pg_numbackends Number of server processes gauge
pg_scan.idx Number of index scans gauge
pg_scan.idx_tup_fetch Number of rows read from index scans gauge
pg_scan.seq Number of sequential scans gauge
pg_scan.seq_tup_read Number of rows read from sequential scans gauge
pg_xact.commit Number of commits gauge
pg_xact.num_deadlocks Number of deadlocks detected by the database gauge
pg_xact.rollback Number of rollbacks gauge

pg_blks.heap_hit

gauge

This metric shows how many read operations were served from the buffer in memory, so that a disk read was not necessary. This only includes hits in the PostgreSQL buffer cache, not the operating system’s file system cache.

pg_blks.heap_read

gauge

This metric shows how many disk blocks have been read.

pg_blks.idx_hit

gauge

This metric shows many index access operations have been served from the buffer in memory.

pg_blks.idx_read

gauge

This metric shows how many disk blocks have been read by index access operations.

pg_blks.tidx_hit

gauge

This metric shows how many index access operations on TOAST tables have been served from the buffer in memory accessing the actual tables.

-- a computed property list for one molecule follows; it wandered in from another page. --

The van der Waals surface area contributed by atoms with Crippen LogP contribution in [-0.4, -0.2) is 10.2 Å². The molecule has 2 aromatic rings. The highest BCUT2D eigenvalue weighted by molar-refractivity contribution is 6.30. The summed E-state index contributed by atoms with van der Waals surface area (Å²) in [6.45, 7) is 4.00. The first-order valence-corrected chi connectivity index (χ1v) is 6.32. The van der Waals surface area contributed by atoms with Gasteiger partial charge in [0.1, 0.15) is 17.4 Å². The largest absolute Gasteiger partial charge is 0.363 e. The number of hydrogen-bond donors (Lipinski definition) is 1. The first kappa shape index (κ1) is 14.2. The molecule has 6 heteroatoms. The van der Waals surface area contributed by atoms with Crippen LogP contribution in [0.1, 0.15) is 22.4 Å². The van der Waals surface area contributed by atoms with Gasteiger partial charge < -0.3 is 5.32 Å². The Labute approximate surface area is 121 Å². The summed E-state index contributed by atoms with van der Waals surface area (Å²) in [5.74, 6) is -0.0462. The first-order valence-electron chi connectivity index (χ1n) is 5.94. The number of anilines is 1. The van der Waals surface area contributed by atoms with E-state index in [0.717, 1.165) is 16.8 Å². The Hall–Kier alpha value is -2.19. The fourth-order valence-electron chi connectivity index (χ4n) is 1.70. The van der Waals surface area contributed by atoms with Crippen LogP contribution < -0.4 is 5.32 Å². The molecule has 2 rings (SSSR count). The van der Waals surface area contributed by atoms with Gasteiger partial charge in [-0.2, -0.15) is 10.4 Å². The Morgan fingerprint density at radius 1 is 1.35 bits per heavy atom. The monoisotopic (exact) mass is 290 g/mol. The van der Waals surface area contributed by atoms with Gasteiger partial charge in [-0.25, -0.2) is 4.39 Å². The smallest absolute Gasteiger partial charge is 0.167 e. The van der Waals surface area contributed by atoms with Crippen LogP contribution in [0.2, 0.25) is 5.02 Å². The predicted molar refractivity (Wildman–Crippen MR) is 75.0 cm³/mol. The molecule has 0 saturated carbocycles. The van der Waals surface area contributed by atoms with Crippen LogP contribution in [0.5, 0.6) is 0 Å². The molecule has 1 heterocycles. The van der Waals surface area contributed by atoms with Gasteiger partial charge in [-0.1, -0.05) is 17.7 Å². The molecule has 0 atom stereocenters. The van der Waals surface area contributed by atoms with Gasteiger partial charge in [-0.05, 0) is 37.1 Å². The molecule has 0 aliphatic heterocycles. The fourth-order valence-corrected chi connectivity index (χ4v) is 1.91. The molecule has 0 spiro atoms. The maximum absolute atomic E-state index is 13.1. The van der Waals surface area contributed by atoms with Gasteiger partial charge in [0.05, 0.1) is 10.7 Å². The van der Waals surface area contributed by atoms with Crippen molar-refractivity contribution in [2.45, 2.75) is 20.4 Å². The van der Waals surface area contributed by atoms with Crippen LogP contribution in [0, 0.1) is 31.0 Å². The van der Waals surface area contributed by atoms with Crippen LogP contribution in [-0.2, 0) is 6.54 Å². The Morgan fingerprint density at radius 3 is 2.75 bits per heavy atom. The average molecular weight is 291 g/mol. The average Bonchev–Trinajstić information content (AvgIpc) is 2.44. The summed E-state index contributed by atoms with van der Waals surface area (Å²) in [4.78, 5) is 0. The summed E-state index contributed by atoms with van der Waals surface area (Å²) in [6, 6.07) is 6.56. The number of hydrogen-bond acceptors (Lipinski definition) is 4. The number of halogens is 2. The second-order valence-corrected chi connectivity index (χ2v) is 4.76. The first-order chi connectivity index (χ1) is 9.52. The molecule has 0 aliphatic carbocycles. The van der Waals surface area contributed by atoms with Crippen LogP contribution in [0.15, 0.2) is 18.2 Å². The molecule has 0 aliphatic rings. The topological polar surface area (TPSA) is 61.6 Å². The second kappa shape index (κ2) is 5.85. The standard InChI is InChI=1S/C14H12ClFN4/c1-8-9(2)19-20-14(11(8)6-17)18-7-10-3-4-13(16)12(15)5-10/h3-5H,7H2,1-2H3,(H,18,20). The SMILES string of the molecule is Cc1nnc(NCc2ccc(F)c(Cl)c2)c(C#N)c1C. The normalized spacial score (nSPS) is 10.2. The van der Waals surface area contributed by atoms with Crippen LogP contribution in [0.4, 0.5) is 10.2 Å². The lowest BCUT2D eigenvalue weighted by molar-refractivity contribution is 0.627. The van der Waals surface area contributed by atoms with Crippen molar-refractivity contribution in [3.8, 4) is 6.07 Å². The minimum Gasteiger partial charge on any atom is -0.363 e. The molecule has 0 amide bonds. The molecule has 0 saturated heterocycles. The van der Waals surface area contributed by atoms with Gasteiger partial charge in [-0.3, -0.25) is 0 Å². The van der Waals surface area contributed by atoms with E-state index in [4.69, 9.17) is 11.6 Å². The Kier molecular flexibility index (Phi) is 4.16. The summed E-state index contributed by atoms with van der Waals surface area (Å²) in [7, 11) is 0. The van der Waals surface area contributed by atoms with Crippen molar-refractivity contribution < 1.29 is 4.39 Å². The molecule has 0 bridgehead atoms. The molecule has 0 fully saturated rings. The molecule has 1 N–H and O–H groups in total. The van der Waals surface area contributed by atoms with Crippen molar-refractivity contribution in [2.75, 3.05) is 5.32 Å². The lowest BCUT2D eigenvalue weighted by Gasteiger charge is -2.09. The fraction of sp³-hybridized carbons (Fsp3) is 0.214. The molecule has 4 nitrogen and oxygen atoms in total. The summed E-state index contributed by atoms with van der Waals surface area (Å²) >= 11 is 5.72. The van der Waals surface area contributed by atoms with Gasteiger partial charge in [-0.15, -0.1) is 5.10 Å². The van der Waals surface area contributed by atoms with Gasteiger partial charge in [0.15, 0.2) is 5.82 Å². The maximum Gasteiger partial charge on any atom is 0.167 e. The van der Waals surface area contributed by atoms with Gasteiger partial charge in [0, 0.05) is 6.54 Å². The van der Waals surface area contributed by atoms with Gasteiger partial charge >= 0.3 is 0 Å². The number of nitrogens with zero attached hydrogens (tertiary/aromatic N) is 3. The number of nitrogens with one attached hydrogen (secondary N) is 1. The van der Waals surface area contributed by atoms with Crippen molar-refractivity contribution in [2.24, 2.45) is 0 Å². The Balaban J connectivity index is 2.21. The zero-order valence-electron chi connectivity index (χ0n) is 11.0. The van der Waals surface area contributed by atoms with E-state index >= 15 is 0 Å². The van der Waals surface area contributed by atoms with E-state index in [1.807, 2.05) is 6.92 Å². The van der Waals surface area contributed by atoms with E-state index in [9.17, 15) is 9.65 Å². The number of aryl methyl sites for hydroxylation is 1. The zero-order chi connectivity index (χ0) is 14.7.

pg_blks.tidx_read

gauge

This metric shows how many disk blocks have been read by index access operations on TOAST tables.

pg_blks.toast_hit

gauge

This metric shows how many TOAST table reads have been served from buffer in memory.

pg_blks.toast_read

gauge

This metric shows how many disk blocks have been read on TOAST tables.

pg_db_size

gauge

This metric shows the size of the database on disk, in bytes.

pg_n_tup_c.del

gauge

This metric shows how many delete operations have been performed.

pg_n_tup_c.hot_upd

gauge

This metric shows how many update operations have been performed without requiring an index update.

pg_n_tup_c.ins

gauge

This metric shows how many insert operations are performed.